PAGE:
The Money Advice You Need In Your 20’s.

You’ll hear a lot of things that you need to learn, experience and get done in your 20’s. And contrarily you may hear that the only thing you really need to do, is enjoy what is meant to be the best time of your life. ‘Your 20’s are the longest part of your life, they’re the best part, and they fly by.’ Yes, we know this, thanks.

But what nobody cared to tell you about your 20’s is how to navigate your finances. And let’s be real, what we learnt about budgeting in school does not even begin to cover the financial minefield we find ourselves in when we leave the nest, start our first jobs, quit our first jobs, buy our first car and go to the doctor or go on vacation by ourselves for the first time.

Suddenly you’re able to pay your own bills (maybe just barely) and then just as suddenly you’re broker than the homeless person asking you for R5.

These tips may not make you rich, but they’re a good basis to continue building your finances on, and they’re things you can actually implement (and understand) whatever your budget.


You’ve heard it: ‘save, save, save’. But scrap that idea completely if you have any debt in your name. It’s much too early to get yourself blacklisted (if ever there was a good time for that). Having a bad credit rating can affect your ability to get a lease, a cellphone contract or *gasp* a WiFi line. Bad credit is serious.

You’ve fallen prey to a store or credit card. It’s okay. If your monthly payments have built to an amount you cannot manage then don’t waste time- call the company and ask to negotiate your monthly payment. Many will agree to negotiate a more manageable amount (by prolonging the repayment period), as long as you are willing to make the commitment to plan how to repay your debt. If this is not an option, then pay what you can towards your monthly amount.

TIP: Don’t bother saving or investing unless your debts are settled. You will lose money faster than you can save.

It is important to remember that no matter the amount you owe, the longer you do nothing about it, the more interest will be charged on it, and the bigger it will become. Yes this is overwhelming, but it is not impossible if you are proactive about it. Start somewhere, just start.

TIP: Prioritize paying your debts, and any spare cash, by the the highest installment or interest rate.

And then, in an ideal world, cut up your cards. Or at least be more discerning when you buy something on credit in future.


Conversely, a good credit rating is a great thing to have indeed. No credit rating also makes it hard to do the things being blacklisted stops you from doing. A basic store account, like with Edgars (which allows you to buy from Edgars, Legit, Boardmans, CNA ,Mango airlines and more), is a good place to start when building a good credit rating. Just make sure that you are able to repay the monthly instalment. If you not, refer to the above paragraph.

WARNING: Most store accounts will offer you a higher spending amount when you make timely payments, as a way to boost your spending (and reward you for your punctuality). Don’t accept it, unless you are sure you can pay the higher monthly instalment that comes with it.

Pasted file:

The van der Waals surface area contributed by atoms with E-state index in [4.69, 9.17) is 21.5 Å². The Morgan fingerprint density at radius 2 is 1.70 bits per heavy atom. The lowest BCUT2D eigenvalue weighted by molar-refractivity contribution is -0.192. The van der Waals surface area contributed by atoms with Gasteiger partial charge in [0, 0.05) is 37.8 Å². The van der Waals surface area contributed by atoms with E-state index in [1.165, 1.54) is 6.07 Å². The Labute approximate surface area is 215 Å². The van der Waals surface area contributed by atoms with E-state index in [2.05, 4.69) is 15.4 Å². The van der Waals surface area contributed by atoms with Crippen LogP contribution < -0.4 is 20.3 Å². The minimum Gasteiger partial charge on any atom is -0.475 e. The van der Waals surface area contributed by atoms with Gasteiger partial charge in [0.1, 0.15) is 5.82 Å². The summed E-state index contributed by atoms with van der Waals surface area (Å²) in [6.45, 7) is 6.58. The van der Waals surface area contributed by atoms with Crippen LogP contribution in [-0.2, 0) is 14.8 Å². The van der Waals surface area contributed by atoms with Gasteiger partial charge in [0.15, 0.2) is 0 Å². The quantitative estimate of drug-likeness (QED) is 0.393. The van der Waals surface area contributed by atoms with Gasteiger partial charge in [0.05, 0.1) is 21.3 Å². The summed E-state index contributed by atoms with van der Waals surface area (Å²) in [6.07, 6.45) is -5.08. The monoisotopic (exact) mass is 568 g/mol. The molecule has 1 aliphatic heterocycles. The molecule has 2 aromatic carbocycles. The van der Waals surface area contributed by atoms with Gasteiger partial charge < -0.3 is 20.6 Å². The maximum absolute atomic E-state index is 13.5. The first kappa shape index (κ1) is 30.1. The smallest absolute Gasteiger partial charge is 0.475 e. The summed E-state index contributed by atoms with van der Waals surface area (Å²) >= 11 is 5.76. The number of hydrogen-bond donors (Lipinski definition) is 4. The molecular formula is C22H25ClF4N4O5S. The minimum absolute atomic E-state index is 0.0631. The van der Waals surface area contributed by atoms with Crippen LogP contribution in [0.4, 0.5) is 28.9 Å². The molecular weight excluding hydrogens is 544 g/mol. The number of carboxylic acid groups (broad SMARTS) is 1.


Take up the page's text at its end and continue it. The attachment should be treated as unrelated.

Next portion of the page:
This is where savings come in. Yes, the s-word. Sorry, not sorry. Saving is easy, you just need to start. How and what you save for is up to you. But I suggest opening a seperate savings account- if interest is not a concern- for things you are saving for (i.e: those shoes you’ve been dreaming about or that holiday you really fucking deserve), and to save in a fixed deposit or money market account if you want to receive substantial interest.

NOTE: It is important to have back up funds for medical emergencies or times when you need something to fall on. It is important this stays separate from your income and is the first thing that should come off of it. Once it’s out of sight, you will forget about it- until you need it- and you will be very grateful you did.


Your bank charges and monthly account fees add up. Plus, certain banks offer better interest than others. Shop around when choosing your bank, or make the effort to swap banks if you find one with better rates. Personally I’ve found Capitec to be the most convenient and cheapest.


A good guideline if you have a monthly salary is the 50/20/10 plan. Give 50% of your income to essentials (And don’t forget to incorporate things like data and Ubers). 20% to leisure (lunchdates, coffees- YES that’s a luxury- shopping, etc). 30% to priorities (debts or saving).

Tracking your spending is hard (especially when you earn bit by bit), but apps – like 22seven that link to your account to track spending or Mint that create a personalized budget for you – are somewhere to start. Once you know how much you spend, you can discern how much you need from it, and what you simply want (and can maybe live without once in a while. Like those monthly R700 Xbox games).

If you do not have that much to go around, or don’t earn a regular salary then start small saving but start somewhere. The general rule is to put something away, even if it starts off as simply R100 a week. Transfer it to savings, or put it in a jar that’s out of sight. Key word: out of sight.

It definitely helps if you have a goal that you can save towards to motivate yourself, whether that be long-term (pension) or short-term (destroying the Winter sales come Summer).

Taking control of your finances means that money will have less weight on you and that means you can spend without guilt- and actually enjoy your money (and sleep better) (and worry about your career or partner instead) (or contemplate your purpose and future even more).